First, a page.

The whole debacle behind “unlimited” phone plan advertising just got a whole lot more interesting, as Australia’s consumer watchdog pointed its finger at Australia’s telcos over misleading advertising.
When the likes of Telstra and Vodafone announced it has unlimited mobile data plans on the way, there was excitement, until you read the catch: unlimited data on your mobile, but most of it at a severely limited speed.
It was an interesting interpretation on what constituted the term “unlimited”, with a never-ending amount of data at an entirely limited speed, and one that didn’t really mesh with owning a 4G phone could provide.
We’ve written about it numerous times, and pointed out the potential flaws, not least of which would likely affect a 4G experience on a phone, and it appears we’re not the only ones a little frustrated by it.
Australia’s consumer watchdog, the Australian Competition & Consumer Commission (ACCC) has this week called out telcos, advising that they need to make sure advertising is clear and not misleading, and may end up filing action against executives who approve of misleading advertisements.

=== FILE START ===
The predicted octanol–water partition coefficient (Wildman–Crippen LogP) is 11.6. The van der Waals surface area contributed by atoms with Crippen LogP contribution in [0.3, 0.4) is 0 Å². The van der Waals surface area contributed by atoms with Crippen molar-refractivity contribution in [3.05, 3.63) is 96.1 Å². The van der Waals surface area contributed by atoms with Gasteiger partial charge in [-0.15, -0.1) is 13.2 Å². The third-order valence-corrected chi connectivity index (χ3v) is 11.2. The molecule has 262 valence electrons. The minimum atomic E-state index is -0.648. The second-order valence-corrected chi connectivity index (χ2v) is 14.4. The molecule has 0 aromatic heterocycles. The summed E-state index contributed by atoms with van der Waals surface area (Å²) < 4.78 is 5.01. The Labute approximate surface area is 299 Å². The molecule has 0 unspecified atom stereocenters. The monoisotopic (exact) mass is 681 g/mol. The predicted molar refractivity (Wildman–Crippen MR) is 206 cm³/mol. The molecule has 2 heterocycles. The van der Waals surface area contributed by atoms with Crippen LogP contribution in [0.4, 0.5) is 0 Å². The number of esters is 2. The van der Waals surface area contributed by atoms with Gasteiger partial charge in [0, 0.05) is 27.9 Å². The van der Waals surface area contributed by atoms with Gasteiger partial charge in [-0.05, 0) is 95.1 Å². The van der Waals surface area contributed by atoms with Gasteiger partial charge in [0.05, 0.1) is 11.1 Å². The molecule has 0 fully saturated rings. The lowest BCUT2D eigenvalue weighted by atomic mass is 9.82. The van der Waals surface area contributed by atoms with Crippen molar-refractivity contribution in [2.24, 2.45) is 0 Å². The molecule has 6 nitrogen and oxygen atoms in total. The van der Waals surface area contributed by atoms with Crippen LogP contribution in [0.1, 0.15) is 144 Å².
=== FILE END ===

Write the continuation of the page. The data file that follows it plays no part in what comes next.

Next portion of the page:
“Telecommunications companies should be wary of using absolute claims like ‘unlimited’ where that does not give a true picture to consumers of what is being offered,” said Rod Sims, Chair of the ACCC.
It’s not the first time Australia’s consumer watchdog has been forced to get involved, investigating Telstra over the advertising on the unlimited plans, specifically it’s use of the following line: “One word for Australia’s best mobile network. Unlimited”.
While this referred to the data amount one could download per month, the phrasing implied everything was unlimited, including speed, which it wasn’t.
In recent court findings, it was concluded that the phrase was subject to limitations and exclusions, and as such, Telstra, Vodafone, and Optus stopped using the term “unlimited” to advertise mobile data plans.
“We have taken a range of actions against telecommunication companies for misleading consumers. It is about time they showed more respect for their customers and the Australian Consumer Law,” said Sims.
“With much higher penalties now available for breaches of consumer law, I hope they will take their obligations more seriously,” he said.
“From now on consumer law penalties will seriously affect their bottom line, and we will not hesitate to seek the highest possible penalties.”